Amy Cuddy gave a fascinating, and research-backed, suggestion for anyone heading into a job interview, a first date or a public speaking event: stand in front of a mirror, put your hands on your hips, tilt your chin up, and make yourself as tall as you can get. Even better: throw your arms up and out. In her lab, Cuddy found that “power posing” for two minutes was enough to increase testosterone levels and decrease cortisol, making people feel more in control. In other words, the way you hold your body can change how you feel about yourself.
Amy Cuddy: Your body language shapes who you areThis is the idea that today’s TED Weekends on the Huffington Post explores: can feeling follow from the way you use your body? Here, three of the great essays that are available now for your reading pleasure.
Amy Cuddy: Power is great, but warmth comes first
You must understand the people you’re trying to influence or lead by building trust first before demonstrating competence and power. You must be able to show them that you understand them — and, better yet, that you can relate to them. By doing that, you’re laying the groundwork for trust. And it’s only then that they can really hear you and be open to your ideas. Trust is the conduit for influence; it’s the medium through which ideas travel. If they don’t trust you, your ideas are just dead in the water. If they trust you, they’re open and they can hear what you’re offering. Having the best idea is worth nothing if people don’t trust you.
It’s not uncommon for people to overvalue the importance of demonstrating their competence and power, often at the expense of demonstrating their warmth. I think it’s especially common for people striving for leadership positions — in politics, business, law, medicine… you name it. Too many people try to be the smartest guy in the room — the alpha — and that’s not actually how you become persuasive or become a good leader. It’s a mistake. People judge trustworthiness before competence. They make inferences of trustworthiness and warmth before competence and power.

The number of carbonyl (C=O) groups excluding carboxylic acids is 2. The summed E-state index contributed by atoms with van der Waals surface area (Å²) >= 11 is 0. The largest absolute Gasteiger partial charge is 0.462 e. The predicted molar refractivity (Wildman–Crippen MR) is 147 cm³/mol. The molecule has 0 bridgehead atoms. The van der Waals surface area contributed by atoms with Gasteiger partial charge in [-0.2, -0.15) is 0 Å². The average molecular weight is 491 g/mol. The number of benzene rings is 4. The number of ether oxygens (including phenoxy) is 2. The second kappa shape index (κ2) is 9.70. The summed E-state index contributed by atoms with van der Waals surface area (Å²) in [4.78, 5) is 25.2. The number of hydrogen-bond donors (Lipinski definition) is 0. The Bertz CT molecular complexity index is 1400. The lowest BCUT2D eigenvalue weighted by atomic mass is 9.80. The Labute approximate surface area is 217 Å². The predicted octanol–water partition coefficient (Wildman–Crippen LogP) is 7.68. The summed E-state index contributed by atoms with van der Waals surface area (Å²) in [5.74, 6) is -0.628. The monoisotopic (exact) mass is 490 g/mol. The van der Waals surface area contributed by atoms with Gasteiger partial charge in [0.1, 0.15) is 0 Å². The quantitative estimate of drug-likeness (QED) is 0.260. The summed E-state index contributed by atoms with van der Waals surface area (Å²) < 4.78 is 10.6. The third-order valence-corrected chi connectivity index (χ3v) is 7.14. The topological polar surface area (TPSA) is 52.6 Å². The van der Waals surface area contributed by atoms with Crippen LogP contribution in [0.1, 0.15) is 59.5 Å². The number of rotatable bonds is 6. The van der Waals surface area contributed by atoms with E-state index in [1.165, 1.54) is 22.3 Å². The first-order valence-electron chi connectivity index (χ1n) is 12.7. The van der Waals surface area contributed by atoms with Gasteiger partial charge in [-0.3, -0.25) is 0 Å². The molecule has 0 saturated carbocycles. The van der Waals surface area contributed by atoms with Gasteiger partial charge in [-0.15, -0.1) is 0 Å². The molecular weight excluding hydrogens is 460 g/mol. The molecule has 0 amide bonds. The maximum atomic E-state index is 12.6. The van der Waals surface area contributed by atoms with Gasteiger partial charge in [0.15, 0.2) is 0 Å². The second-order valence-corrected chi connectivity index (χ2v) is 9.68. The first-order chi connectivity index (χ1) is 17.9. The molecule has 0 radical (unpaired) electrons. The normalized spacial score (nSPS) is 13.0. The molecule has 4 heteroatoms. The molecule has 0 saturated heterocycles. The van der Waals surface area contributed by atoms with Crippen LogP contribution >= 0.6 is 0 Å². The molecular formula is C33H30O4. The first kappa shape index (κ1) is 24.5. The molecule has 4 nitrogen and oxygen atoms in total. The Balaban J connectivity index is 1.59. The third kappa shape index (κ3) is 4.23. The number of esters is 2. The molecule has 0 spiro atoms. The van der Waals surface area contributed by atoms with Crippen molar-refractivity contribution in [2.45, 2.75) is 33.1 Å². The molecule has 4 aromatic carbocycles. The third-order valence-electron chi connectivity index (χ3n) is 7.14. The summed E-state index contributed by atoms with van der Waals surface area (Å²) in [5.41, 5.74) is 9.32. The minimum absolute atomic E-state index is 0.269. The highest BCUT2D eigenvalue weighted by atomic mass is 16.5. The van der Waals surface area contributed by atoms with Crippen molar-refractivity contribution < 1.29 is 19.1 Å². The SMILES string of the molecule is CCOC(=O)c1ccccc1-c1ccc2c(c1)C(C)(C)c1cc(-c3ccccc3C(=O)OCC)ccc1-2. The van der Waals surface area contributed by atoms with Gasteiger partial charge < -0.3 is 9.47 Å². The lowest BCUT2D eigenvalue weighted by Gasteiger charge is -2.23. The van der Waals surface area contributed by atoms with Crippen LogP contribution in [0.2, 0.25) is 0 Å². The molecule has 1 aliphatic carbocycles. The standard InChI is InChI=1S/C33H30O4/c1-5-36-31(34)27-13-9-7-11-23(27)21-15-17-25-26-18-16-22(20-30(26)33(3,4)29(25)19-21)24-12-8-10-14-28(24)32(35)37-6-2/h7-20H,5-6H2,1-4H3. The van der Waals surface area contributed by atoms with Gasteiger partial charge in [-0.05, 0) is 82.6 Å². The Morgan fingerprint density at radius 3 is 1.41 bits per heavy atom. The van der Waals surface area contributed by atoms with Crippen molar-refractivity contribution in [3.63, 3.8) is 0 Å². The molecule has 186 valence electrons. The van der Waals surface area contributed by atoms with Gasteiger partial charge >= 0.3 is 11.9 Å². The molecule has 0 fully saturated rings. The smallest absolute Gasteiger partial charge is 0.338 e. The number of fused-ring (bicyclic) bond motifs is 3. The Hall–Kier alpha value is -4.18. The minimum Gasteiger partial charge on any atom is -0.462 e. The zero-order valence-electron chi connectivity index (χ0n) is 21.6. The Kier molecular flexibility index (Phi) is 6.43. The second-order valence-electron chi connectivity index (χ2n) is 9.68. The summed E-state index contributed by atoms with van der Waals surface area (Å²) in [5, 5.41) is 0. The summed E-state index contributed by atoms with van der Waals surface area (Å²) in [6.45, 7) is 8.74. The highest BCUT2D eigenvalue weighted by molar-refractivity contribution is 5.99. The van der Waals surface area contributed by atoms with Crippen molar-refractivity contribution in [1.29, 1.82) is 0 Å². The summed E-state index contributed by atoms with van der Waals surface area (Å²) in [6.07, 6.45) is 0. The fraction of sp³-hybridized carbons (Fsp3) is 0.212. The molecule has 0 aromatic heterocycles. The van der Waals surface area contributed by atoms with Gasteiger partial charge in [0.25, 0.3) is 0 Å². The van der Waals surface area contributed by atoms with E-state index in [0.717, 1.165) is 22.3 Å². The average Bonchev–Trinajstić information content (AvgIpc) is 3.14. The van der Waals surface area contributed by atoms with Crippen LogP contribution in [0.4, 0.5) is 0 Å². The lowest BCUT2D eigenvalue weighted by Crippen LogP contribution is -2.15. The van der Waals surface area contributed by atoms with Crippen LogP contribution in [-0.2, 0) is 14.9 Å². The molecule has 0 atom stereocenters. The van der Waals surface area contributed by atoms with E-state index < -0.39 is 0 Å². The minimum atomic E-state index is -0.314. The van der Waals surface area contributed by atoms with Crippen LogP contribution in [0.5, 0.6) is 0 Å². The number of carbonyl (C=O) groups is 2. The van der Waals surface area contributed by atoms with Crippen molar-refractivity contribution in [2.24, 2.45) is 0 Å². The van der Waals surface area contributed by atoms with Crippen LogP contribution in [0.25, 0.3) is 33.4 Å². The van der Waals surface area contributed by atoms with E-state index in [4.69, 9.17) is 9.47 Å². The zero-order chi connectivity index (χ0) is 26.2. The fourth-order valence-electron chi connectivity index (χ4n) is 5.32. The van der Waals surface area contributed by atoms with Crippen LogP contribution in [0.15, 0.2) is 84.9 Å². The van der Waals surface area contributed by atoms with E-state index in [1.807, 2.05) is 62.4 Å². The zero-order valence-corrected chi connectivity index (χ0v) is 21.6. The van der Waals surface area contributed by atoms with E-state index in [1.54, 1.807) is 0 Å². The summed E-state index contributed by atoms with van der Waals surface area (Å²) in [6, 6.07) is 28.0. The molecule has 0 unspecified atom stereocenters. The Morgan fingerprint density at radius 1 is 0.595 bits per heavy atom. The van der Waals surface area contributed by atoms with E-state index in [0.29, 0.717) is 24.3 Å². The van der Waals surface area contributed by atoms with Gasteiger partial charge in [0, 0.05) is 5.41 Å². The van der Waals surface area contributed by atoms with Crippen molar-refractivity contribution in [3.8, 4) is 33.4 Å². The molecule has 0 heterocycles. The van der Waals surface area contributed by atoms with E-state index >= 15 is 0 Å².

Dr. Douglas Fields: Thinking with Your Body
I’d like you to imagine a specific incident in your past. Imagine the last time you were afraid. I mean really afraid – terrified. It might have been a close encounter with a robber on a dark street, or quaking just before speaking in front of a crowd, or a personal phobia, such as fear of heights or flying. Recall the sensations of that fear — the racing heart about to burst, panting, intestines twisted into knots, knees shaking and hands trembling, cold sweat oozing out of your palms and beading up on your forehead.
Now imagine exactly the same scene, but without any of the bodily sensations that fear brings. No sweaty palms, heart rate and breathing calm, your muscles relaxed and your stomach content. Are you still afraid? What would fear be without the body? Can fear exist only in the mind?
Dr. Craig Malkin: Can Acting in Love Help You Stay in Love?
In her deeply fascinating, often moving TEDTalk, “Your Body Language Shapes Who You Are,” Amy Cuddy offers up a thesis with startling implications: even the simplest act, repeated over time, can profoundly shape our destiny. After citing evidence from her own research that two minutes of standing in a more powerful position alters our brain and body chemistry, helping us become more assertive, confident, and passionate, Dr. Cuddy goes on to describe how she, herself, overcame the debilitating neurological effects of a devastating auto accident by faking confidence until she actually becameconfident. She stands before us, transformed from the diffident, traumatized young woman she once was, into a vibrant, compelling leader in her field — living proof that how we behave shapes not just our feelings, but who we are.
For many, this research may come as a surprise, but Dr. Cuddy’s findings are actually part of a rapidly growing body of evidence that, across a range of important human experiences, feeling often follows action.